No matter who is writing the check, if it is Disney, Oriental Land Company, or Disney’s partners in France or China. This price indicates how expensive Disney’s Imagineering are. It is easy to be the best when you have unlimited money. To be creative and innovative with limited (that does not mean cheap) budget is the real challenge.

And being expensive has its impact in Disney capacity to invest in more rides. Disney management, as many of modern companies, pursues the ideal leverage (debt/equity) that maximizes shareholder value. If it spends more in a ride, with no direct return, they will have fewer resources to invest in new rides/parks. That does not mean that they couldn’t invest in new rides with positive returns, but to do that they would increase the leverage and destroy (temporarily) shareholder value.

(By the way TH, if you are used to perform constructions under the budget, you should come to Brazil, most of the infrastructure and sports facilities under construction for the World Cup and Olympics’ Games are missing their budget by far!!)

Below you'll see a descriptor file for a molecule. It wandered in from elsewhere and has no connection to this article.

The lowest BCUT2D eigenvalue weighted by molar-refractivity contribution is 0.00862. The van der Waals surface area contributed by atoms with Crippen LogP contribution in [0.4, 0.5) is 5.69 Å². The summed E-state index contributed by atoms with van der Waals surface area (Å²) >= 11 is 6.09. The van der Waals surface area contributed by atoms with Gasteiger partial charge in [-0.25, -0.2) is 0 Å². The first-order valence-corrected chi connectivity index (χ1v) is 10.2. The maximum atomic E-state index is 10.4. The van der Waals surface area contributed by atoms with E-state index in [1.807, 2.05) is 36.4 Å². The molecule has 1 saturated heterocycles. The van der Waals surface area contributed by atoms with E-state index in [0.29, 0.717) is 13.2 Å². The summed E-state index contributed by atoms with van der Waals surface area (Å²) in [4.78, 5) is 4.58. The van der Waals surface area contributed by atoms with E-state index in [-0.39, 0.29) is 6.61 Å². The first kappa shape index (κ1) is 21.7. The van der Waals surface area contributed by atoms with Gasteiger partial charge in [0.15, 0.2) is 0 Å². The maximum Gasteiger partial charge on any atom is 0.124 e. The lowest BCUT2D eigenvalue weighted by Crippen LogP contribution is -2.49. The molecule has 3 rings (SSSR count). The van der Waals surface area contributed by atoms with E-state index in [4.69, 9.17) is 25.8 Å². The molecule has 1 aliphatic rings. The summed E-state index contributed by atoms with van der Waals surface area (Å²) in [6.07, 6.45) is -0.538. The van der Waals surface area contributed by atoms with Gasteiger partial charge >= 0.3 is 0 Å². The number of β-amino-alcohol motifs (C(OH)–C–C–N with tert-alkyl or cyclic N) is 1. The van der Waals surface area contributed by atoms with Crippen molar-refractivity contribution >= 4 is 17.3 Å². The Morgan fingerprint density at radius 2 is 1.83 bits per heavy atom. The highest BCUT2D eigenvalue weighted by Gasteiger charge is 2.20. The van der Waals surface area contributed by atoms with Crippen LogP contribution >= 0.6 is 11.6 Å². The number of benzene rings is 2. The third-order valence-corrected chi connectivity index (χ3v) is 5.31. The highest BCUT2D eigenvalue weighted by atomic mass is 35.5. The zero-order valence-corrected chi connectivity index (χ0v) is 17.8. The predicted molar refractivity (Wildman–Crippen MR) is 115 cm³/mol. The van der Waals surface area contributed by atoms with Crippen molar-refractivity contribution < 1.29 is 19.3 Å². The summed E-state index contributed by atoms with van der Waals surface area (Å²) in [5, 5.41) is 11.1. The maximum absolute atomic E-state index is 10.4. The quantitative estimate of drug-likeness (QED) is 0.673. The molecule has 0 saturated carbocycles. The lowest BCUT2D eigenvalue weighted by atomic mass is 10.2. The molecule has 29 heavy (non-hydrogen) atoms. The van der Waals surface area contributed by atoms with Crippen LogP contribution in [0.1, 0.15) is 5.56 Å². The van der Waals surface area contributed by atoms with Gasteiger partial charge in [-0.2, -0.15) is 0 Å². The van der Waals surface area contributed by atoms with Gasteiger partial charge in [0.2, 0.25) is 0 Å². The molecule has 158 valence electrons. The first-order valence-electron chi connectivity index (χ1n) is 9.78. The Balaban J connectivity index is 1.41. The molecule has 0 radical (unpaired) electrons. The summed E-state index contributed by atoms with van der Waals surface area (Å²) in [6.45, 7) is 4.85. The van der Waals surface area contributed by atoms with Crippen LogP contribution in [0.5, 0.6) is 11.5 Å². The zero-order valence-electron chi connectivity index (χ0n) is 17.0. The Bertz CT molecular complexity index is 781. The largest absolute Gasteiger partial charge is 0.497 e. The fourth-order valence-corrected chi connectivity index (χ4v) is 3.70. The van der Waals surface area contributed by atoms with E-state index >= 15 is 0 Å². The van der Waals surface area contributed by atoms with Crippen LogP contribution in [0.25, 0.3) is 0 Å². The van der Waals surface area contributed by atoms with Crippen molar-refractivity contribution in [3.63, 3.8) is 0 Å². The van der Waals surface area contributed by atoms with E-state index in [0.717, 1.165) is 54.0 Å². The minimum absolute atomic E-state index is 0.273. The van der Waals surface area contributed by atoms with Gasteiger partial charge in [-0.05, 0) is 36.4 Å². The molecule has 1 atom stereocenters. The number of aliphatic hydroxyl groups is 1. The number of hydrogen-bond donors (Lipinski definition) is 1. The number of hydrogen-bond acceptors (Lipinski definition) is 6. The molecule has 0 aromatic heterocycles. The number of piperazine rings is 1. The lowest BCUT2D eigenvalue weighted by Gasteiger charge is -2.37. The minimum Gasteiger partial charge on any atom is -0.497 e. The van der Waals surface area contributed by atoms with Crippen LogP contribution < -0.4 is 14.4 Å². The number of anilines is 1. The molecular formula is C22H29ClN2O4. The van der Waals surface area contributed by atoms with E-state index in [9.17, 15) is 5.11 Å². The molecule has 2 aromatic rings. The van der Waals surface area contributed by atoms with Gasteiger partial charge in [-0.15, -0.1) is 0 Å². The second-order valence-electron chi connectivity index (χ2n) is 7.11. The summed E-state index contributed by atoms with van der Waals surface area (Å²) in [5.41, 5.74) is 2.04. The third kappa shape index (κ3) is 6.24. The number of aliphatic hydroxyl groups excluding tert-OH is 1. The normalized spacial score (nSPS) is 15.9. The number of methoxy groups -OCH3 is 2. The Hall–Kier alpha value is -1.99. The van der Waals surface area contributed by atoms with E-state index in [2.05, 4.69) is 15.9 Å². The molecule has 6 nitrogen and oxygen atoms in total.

From TH Creative
Posted July 27, 2011 at 10:29 AM
Flavio: And I don’t see enough people saying “hey kids, we were not going to Disneyland this season, but now that they have a new spinner I changed my mind! Let’s go to the flying carpet!” to justify 1 billion yen of investments."

I Respond: Again, the price tag is "reported." And it may be a budget and not a final cost.

Also you're assuming the attraction is being built with the intent to cause guests to initiate a visit. I would assert that attractions such as this one entertain families, create emersive atmospeheres and reult in positive experiences that produce return visits.

Not every attraction is meant to be a gate-crasher.

From James Rao
Posted July 27, 2011 at 5:24 PM